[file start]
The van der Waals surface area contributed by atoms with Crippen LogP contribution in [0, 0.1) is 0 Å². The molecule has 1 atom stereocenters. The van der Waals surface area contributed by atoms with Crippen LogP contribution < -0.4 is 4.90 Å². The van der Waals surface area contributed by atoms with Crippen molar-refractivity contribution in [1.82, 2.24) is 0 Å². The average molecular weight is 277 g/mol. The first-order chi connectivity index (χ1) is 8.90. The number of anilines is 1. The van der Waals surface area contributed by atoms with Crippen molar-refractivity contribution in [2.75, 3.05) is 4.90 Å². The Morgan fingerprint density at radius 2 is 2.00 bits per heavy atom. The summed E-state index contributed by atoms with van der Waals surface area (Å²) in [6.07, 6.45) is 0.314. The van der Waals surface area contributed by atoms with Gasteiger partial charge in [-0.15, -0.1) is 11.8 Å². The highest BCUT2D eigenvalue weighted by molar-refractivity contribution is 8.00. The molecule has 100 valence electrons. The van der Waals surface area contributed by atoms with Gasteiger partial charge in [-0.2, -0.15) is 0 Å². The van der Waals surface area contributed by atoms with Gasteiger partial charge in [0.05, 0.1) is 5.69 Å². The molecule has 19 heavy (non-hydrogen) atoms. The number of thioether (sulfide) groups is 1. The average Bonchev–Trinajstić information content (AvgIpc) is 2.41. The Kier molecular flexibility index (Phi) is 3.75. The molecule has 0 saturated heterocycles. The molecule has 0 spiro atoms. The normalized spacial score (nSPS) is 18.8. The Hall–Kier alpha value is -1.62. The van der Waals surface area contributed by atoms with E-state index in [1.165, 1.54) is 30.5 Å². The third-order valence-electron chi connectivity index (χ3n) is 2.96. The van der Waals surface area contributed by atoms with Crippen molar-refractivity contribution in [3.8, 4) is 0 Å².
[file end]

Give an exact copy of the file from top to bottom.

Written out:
The van der Waals surface area contributed by atoms with Crippen LogP contribution in [0, 0.1) is 0 Å². The molecule has 1 atom stereocenters. The van der Waals surface area contributed by atoms with Crippen LogP contribution < -0.4 is 4.90 Å². The van der Waals surface area contributed by atoms with Crippen molar-refractivity contribution in [1.82, 2.24) is 0 Å². The average molecular weight is 277 g/mol. The first-order chi connectivity index (χ1) is 8.90. The number of anilines is 1. The van der Waals surface area contributed by atoms with Crippen molar-refractivity contribution in [2.75, 3.05) is 4.90 Å². The Morgan fingerprint density at radius 2 is 2.00 bits per heavy atom. The summed E-state index contributed by atoms with van der Waals surface area (Å²) in [6.07, 6.45) is 0.314. The van der Waals surface area contributed by atoms with Gasteiger partial charge in [-0.15, -0.1) is 11.8 Å². The highest BCUT2D eigenvalue weighted by molar-refractivity contribution is 8.00. The molecule has 100 valence electrons. The van der Waals surface area contributed by atoms with Gasteiger partial charge in [-0.2, -0.15) is 0 Å². The van der Waals surface area contributed by atoms with Gasteiger partial charge in [0.05, 0.1) is 5.69 Å². The molecule has 19 heavy (non-hydrogen) atoms. The number of thioether (sulfide) groups is 1. The average Bonchev–Trinajstić information content (AvgIpc) is 2.41. The Kier molecular flexibility index (Phi) is 3.75. The molecule has 0 saturated heterocycles. The molecule has 0 spiro atoms. The normalized spacial score (nSPS) is 18.8. The Hall–Kier alpha value is -1.62. The van der Waals surface area contributed by atoms with E-state index in [1.165, 1.54) is 30.5 Å². The third-order valence-electron chi connectivity index (χ3n) is 2.96. The van der Waals surface area contributed by atoms with Crippen molar-refractivity contribution in [3.8, 4) is 0 Å².